mouse.

Jan 27 '06 #15

P: n/a
>I agree with Sean that you probably really don't need 4 buttons - just 1.
When the user clicks the one button just do a search using any field that
is populated - similar to the address search on MapQuest:

http://www.mapquest.com/


That makes sense in that all the fields are basically doing the same
thing...searching for an address.

In our interface, these field do completely different things. They are not
related other than they are all ways to get to different types of content on
the site.
It appears that when the search field is being editing, the onKeyPress
trigger calls the function.


Yes, when the search field has *focus* and you press [Enter], it will
click the button (object name) that you pass into the function. The
object name of your button comes from this part of the code:


This is perfect, then. I'll definitely give this a shot. What I was confused
was that I didn't see the onKeyPress specifically watching for the ENTER
key, but now that I look at it, that's exactly what the keyCode = 13 is.

Thanks!

-Darrel
Jan 27 '06 #16

P: n/a
Darrel,

This is a common problem that is most often solved with javascript.

A script like this added to each of your textboxes, of course changing the
button, will take care of things:

TextBox1.Attributes.Add("onkeydown", "javascript:if((event.which &&
event.which == 13) || (event.keyCode && event.keyCode ==
13)){document.getElementById('" & Button1.ClientID & "').click();return
false;}else return true;")

The script checks each time a key is pressed while the given textbox has
focus. If the key is then enter key it triggers the button click for the
given button.

--
Sincerely,

S. Justin Gengo, MCP
Web Developer / Programmer

www.aboutfortunate.com

"Out of chaos comes order."
Nietzsche
"darrel" <no*****@nowhere.com> wrote in message
news:%2****************@tk2msftngp13.phx.gbl...
That won't work because the browser is automatically firing the Click
event for the Search button when he hits enter. Besides, I don't even
see a reason to use hidden fields, to begin with. Each individual button
can have an event handler in the server side code.


Right. The problem is really on the front end. By default, hitting return
triggers the first form submit button.

-Darrel

Jan 27 '06 #17

P: n/a
Hi,

darrel wrote:
If you're looking to have the appropriate button triggered based on
what field they're in, try javascript... but I would also rethink your
design.

I'm thinking that there just isn't a solution to this ;o)

The issue is that I need some sort of event in javascript to trigger focus
on the approporiate button. However, there isn't an event to trigger from.

-Darrel


In javascript: <input type="text"
onchange="this.form.<buttonName>.focus();" />

You can add this scriptlet to the ASP.NET Textfield using

protected TextBox tfTest;
(...)

// In OnInit
tfTest.Attributes.Add( "onblur",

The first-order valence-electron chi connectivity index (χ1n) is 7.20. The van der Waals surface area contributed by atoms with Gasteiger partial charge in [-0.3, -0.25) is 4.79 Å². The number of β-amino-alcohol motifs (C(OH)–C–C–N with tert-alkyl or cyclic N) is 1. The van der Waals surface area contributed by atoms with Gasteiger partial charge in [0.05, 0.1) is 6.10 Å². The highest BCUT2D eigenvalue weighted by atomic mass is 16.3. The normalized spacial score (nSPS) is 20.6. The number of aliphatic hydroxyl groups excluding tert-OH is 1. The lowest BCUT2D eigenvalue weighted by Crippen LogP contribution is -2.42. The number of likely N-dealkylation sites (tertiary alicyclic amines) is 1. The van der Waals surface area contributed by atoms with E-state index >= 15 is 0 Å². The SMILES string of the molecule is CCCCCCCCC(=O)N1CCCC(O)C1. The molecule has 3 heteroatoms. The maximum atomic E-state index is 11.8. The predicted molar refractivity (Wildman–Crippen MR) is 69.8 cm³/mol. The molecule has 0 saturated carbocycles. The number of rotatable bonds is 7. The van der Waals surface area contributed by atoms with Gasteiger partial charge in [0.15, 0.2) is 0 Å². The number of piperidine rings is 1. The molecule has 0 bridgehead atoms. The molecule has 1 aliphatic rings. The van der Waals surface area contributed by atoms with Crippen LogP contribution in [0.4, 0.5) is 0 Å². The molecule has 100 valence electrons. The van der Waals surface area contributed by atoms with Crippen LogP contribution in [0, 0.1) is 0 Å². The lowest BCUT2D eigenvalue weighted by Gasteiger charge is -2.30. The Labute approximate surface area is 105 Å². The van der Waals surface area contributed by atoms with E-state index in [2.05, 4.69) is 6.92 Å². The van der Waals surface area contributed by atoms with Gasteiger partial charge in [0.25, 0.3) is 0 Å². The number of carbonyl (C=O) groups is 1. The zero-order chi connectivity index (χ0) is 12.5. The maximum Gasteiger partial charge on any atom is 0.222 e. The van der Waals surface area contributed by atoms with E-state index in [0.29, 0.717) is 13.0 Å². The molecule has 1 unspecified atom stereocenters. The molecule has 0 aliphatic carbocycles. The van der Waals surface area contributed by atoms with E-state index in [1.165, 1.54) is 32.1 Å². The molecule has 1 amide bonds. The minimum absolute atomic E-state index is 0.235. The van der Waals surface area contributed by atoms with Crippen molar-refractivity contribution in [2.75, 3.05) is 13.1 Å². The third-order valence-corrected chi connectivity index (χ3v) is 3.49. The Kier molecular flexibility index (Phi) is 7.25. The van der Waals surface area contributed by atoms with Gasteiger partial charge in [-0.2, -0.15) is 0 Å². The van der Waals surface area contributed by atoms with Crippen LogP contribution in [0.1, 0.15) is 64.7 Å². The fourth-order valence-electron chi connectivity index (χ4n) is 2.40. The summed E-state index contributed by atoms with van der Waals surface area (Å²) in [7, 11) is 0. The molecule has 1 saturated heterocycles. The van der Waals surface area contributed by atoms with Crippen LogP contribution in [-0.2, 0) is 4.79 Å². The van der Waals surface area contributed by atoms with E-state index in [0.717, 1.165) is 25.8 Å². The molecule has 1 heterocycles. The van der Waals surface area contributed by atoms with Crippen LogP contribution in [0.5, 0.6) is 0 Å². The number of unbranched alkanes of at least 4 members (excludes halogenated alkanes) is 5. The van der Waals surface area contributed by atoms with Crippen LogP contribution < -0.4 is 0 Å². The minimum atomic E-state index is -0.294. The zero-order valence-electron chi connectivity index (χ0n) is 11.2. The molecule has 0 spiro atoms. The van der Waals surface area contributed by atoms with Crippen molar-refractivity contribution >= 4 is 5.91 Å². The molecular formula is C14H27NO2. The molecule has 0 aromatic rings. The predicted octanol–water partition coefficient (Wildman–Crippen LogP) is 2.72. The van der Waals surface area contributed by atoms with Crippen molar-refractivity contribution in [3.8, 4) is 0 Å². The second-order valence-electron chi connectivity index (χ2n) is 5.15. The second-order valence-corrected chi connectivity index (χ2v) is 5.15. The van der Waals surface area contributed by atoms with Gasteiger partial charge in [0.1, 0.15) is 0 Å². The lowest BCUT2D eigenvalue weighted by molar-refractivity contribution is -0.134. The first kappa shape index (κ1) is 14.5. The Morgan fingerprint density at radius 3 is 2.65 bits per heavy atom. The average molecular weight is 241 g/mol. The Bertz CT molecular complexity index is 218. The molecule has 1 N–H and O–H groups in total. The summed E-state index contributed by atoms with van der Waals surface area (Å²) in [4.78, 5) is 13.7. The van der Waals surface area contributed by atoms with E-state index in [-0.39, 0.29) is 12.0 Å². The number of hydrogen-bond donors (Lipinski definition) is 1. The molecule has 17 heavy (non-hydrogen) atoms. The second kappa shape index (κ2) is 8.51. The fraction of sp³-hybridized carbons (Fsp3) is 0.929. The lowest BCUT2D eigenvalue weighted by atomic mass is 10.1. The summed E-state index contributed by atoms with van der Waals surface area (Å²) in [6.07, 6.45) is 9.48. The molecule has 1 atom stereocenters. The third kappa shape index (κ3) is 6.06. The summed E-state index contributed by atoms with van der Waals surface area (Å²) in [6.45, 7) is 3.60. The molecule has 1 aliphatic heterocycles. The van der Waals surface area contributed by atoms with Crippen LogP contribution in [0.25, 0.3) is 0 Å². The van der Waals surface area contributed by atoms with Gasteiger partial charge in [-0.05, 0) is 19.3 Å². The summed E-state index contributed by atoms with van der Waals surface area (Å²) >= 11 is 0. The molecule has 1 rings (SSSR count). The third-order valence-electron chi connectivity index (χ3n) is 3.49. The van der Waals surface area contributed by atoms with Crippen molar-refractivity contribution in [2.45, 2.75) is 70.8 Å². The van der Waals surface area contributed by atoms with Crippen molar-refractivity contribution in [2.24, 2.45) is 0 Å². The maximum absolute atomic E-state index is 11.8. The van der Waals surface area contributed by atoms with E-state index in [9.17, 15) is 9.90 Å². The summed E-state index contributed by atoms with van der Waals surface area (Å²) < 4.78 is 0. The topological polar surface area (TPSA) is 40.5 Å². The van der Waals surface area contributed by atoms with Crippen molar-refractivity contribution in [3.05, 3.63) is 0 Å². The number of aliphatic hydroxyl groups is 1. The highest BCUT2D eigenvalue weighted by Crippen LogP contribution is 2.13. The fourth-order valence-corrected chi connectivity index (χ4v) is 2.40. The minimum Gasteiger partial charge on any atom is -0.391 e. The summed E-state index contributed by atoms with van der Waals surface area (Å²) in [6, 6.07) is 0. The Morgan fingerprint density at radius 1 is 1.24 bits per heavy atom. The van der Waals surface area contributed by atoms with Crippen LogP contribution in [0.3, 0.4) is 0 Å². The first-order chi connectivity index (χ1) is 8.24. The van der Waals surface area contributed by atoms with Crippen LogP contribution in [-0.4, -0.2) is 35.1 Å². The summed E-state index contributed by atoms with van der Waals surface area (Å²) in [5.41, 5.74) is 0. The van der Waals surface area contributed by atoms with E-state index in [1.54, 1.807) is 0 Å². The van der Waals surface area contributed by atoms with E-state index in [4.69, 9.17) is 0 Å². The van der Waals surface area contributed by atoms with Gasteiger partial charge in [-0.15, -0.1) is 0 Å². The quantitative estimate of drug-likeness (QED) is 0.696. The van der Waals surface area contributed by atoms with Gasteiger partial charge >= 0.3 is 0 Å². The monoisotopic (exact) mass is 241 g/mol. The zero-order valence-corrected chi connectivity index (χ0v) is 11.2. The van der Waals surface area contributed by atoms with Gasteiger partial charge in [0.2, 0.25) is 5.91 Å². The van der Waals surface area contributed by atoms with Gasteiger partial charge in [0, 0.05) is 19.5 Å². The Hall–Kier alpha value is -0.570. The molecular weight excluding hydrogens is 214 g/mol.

"document.getElementById('bnOk').focus();" );

Note that it only works if your button has a ClientId "bnOk", so if
you're in a UserControl, the JavaScript code above might not work,
because then the ID might be something different. If you're in a User
control, you must pass the unique Client ID of the button to the
client,so that document.getElementById returns something... Complicated,
I know.

Anyway, it's not very nice, and what happens in JavaScript is disabled?
So actually, your server should check the Request.Form collection, for
the name of the button pressed (the name of the button pressed is sent
from the client to the server as part of the Form, while other
non-pressed buttons' name is omitted). This way, you can compare if the
filled textfield and the button pressed actually match. In short: If the
bnOkSearch is pressed, the Form collection will contain an entry with
this name, and will not contain bnOkZip.

Still not a good design, but at least it's foolproof.

Note that the "normal" way to handle this in web development would be to
use one form for the ZIP area and another form for the Search area.
Unfortunately, ASP.NET (at least in 1.1) only supports one form per
page, which is silly in my opinion.

HTH,
Laurent
--
Laurent Bugnion, GalaSoft
Software engineering: http://www.galasoft-LB.ch
Private/Malaysia: http://mypage.bluewin.ch/lbugnion
Support children in Calcutta: http://www.calcutta-espoir.ch
Jan 28 '06 #18

P: n/a
> Darrel,

This is a common problem that is most often solved with javascript.

A script like this added to each of your textboxes, of course changing the
button, will take care of things:

TextBox1.Attributes.Add("onkeydown", "javascript:if((event.which &&
event.which == 13) || (event.keyCode && event.keyCode ==
13)){document.getElementById('" & Button1.ClientID & "').click();return
false;}else return true;")


Thanks!

-Darrel
Jan 30 '06 #19

P: n/a
>> Anyway, it's not very nice, and what happens in JavaScript is disabled?
So actually, your server should check the Request.Form collection, for the
name of the button pressed (the name of the button pressed is sent from
the client to the server as part of the Form, while other non-pressed
buttons' name is omitted). This way, you can compare if the filled
textfield and the button pressed actually match.
I was going to do this, but the issue is that all of these forms are
actually rendered in different usercontrols, so checking each one became a
bit more complex.
Note that the "normal" way to handle this in web development would be to
use one form for the ZIP area and another form for the Search area.
Unfortunately, ASP.NET (at least in 1.1) only supports one form per page,
which is silly in my opinion.


I concur. ;o)

-Darrel
Jan 30 '06 #20